In this issue
Searching for the Right Fit
When it comes to life after high school, your son or daughter has a world of opportunities. There are two-year and four-year colleges, apprenticeships, vocational courses, certificate and license programs…the list goes on. Whether your student is going into postsecondary education or heading straight for the workforce, here are some practical tips for helping him or her find the right fit.
Get on track. Is your student academically prepared for college and careers? Some education after high school is necessary for many careers, so it’s important to make sure the high school courses your student takes will be appropriate for college or training programs. Your student may want to check how well his or her high school curriculum measures up. Find out if your student is ready for college and use our career planning tool to explore careers.
Consider the possibilities. Identify your teen’s favorite subjects and look for educational and vocational opportunities that offer programs in those areas. ACT’s map of college majors and World-of-Work map matches interests and abilities to colleges and careers.
Set priorities. Help rank what’s most important to your son or daughter, such as majors, locations, types of institutions, number of students, and costs. Once priorities have been determined, you and your student can investigate specific schools. Search for colleges that match your student’s preferences. Your teen should also schedule an appointment with a high school counselor to discuss educational aspirations and find out about college fairs to attend.
Take a tour. The spring of junior year is good time to begin visiting colleges and schools. Schedule visits to institutions of interest, and try to go when classes are in session so your teen can see what the academic environment is really like and can talk to students and professors. Meet with admissions and financial aid representatives. Eat in the cafeteria and stroll through the buildings and residence halls to get a feel for campus life.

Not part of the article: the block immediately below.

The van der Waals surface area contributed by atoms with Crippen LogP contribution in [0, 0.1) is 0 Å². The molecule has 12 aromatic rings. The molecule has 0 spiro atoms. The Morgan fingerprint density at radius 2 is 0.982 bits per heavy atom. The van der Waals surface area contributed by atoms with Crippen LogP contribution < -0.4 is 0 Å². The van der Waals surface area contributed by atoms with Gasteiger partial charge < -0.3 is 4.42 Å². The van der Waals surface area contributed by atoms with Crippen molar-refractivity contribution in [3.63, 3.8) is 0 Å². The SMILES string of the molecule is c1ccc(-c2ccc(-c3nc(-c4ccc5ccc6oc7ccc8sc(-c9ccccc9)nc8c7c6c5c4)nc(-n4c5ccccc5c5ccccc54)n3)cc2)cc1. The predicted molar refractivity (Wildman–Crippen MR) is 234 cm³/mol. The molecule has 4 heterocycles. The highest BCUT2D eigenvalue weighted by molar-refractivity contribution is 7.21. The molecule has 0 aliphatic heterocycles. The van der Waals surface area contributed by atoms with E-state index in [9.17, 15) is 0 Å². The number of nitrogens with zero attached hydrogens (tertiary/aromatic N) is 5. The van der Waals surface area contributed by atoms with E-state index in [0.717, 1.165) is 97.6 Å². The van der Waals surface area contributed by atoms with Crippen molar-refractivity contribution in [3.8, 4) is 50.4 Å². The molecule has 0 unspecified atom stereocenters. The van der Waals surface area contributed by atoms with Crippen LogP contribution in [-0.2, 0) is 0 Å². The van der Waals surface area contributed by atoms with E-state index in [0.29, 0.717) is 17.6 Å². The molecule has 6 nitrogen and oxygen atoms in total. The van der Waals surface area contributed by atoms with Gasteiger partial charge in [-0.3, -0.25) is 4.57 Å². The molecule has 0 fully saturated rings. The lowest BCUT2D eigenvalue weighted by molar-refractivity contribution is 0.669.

Make a decision. Once you and your student have visited some colleges and schools, you both will have a better idea of which ones offer the best fit. Now your student can begin the application process, which we will cover in an upcoming issue of ACT Parent.
Four Reasons to Attend College
As a parent of a high school student, you should know that college degrees offer some distinct advantages. For example, college graduates can expect:
Better career options. One of the most important reasons for anyone to attend college is the upper hand it gives with regard to jobs and career. Despite recent economic events, a college graduate has a higher chance of landing a high quality job compared to someone with only a high school diploma or GED.
More money. Various respected studies have shown that college graduates earn more money during their lifetimes than those without a college degree. Even individuals with two-year degrees earn more than those who have no degree at all.
A brighter future. In the growing economy, college graduates are more likely than high school diploma holders or less educated individuals to keep their jobs. Even during phases of fewer work opportunities, college graduates survive better in the job market.
Stronger job opportunities. One estimate says that by the year 2028, there will be 19 million more jobs for educated workers than there are qualified people to fill them. With some basic courses and skills, the potential to land a job or find an employer that will provide training is greater with a college degree.